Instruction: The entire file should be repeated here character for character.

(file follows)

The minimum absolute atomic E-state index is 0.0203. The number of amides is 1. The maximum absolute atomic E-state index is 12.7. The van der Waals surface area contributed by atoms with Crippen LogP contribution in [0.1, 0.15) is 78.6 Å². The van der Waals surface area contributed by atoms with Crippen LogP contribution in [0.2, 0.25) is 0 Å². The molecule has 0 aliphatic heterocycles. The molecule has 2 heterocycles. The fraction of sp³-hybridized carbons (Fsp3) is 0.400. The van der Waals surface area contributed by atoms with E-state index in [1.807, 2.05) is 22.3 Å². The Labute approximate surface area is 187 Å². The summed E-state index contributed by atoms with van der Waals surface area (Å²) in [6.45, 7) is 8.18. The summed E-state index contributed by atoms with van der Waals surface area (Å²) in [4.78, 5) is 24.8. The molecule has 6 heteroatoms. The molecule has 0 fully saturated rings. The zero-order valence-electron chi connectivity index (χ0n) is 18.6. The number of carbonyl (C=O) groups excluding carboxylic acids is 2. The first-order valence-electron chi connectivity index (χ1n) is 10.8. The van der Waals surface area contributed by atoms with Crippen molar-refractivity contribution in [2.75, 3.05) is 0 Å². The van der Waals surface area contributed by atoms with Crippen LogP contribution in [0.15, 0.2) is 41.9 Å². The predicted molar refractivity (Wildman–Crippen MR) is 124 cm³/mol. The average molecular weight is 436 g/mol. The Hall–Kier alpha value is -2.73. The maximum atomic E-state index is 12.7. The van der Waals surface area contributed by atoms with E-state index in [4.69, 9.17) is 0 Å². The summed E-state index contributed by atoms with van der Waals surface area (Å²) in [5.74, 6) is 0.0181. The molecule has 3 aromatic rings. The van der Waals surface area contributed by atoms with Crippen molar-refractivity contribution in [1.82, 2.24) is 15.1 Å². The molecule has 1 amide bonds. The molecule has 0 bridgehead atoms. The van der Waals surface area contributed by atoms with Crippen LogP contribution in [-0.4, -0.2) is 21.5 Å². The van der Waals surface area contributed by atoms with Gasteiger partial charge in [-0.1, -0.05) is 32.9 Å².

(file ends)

The minimum absolute atomic E-state index is 0.0203. The number of amides is 1. The maximum absolute atomic E-state index is 12.7. The van der Waals surface area contributed by atoms with Crippen LogP contribution in [0.1, 0.15) is 78.6 Å². The van der Waals surface area contributed by atoms with Crippen LogP contribution in [0.2, 0.25) is 0 Å². The molecule has 0 aliphatic heterocycles. The molecule has 2 heterocycles. The fraction of sp³-hybridized carbons (Fsp3) is 0.400. The van der Waals surface area contributed by atoms with E-state index in [1.807, 2.05) is 22.3 Å². The Labute approximate surface area is 187 Å². The summed E-state index contributed by atoms with van der Waals surface area (Å²) in [6.45, 7) is 8.18. The summed E-state index contributed by atoms with van der Waals surface area (Å²) in [4.78, 5) is 24.8. The molecule has 6 heteroatoms. The molecule has 0 fully saturated rings. The zero-order valence-electron chi connectivity index (χ0n) is 18.6. The number of carbonyl (C=O) groups excluding carboxylic acids is 2. The first-order valence-electron chi connectivity index (χ1n) is 10.8. The van der Waals surface area contributed by atoms with Crippen molar-refractivity contribution in [2.75, 3.05) is 0 Å². The van der Waals surface area contributed by atoms with Crippen LogP contribution in [0.15, 0.2) is 41.9 Å². The predicted molar refractivity (Wildman–Crippen MR) is 124 cm³/mol. The average molecular weight is 436 g/mol. The Hall–Kier alpha value is -2.73. The maximum atomic E-state index is 12.7. The van der Waals surface area contributed by atoms with E-state index in [4.69, 9.17) is 0 Å². The summed E-state index contributed by atoms with van der Waals surface area (Å²) in [5.74, 6) is 0.0181. The molecule has 3 aromatic rings. The van der Waals surface area contributed by atoms with Crippen molar-refractivity contribution in [1.82, 2.24) is 15.1 Å². The molecule has 1 amide bonds. The molecule has 0 bridgehead atoms. The van der Waals surface area contributed by atoms with Crippen LogP contribution in [-0.4, -0.2) is 21.5 Å². The van der Waals surface area contributed by atoms with Gasteiger partial charge in [-0.1, -0.05) is 32.9 Å².